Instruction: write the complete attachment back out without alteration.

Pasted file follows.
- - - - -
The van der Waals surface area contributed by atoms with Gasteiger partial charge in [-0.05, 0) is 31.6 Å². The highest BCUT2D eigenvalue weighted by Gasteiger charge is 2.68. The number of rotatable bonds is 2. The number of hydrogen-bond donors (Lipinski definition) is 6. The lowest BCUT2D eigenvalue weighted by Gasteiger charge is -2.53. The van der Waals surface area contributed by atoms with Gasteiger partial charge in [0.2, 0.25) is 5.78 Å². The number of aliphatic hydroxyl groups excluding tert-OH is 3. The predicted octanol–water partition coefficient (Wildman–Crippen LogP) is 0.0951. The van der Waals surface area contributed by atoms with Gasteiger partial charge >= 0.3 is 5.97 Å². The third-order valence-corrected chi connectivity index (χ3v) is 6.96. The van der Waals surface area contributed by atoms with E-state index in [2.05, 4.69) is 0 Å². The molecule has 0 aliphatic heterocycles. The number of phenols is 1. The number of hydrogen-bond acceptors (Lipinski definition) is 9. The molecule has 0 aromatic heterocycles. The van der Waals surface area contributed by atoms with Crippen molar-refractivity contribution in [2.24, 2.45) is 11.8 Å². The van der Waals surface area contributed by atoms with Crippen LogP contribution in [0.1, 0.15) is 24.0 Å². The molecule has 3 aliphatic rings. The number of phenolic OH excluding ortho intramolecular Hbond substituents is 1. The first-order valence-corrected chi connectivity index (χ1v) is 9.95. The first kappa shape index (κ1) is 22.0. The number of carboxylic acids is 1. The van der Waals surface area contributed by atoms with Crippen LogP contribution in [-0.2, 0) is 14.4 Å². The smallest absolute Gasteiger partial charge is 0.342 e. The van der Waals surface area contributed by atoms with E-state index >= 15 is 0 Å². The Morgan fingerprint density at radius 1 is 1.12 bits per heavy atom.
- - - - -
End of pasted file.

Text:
The van der Waals surface area contributed by atoms with Gasteiger partial charge in [-0.05, 0) is 31.6 Å². The highest BCUT2D eigenvalue weighted by Gasteiger charge is 2.68. The number of rotatable bonds is 2. The number of hydrogen-bond donors (Lipinski definition) is 6. The lowest BCUT2D eigenvalue weighted by Gasteiger charge is -2.53. The van der Waals surface area contributed by atoms with Gasteiger partial charge in [0.2, 0.25) is 5.78 Å². The number of aliphatic hydroxyl groups excluding tert-OH is 3. The predicted octanol–water partition coefficient (Wildman–Crippen LogP) is 0.0951. The van der Waals surface area contributed by atoms with Gasteiger partial charge >= 0.3 is 5.97 Å². The third-order valence-corrected chi connectivity index (χ3v) is 6.96. The van der Waals surface area contributed by atoms with E-state index in [2.05, 4.69) is 0 Å². The molecule has 0 aliphatic heterocycles. The number of phenols is 1. The number of hydrogen-bond acceptors (Lipinski definition) is 9. The molecule has 0 aromatic heterocycles. The van der Waals surface area contributed by atoms with Crippen molar-refractivity contribution in [2.24, 2.45) is 11.8 Å². The van der Waals surface area contributed by atoms with Crippen LogP contribution in [0.1, 0.15) is 24.0 Å². The molecule has 3 aliphatic rings. The number of phenolic OH excluding ortho intramolecular Hbond substituents is 1. The first-order valence-corrected chi connectivity index (χ1v) is 9.95. The first kappa shape index (κ1) is 22.0. The number of carboxylic acids is 1. The van der Waals surface area contributed by atoms with Crippen LogP contribution in [-0.2, 0) is 14.4 Å². The smallest absolute Gasteiger partial charge is 0.342 e. The van der Waals surface area contributed by atoms with E-state index >= 15 is 0 Å². The Morgan fingerprint density at radius 1 is 1.12 bits per heavy atom.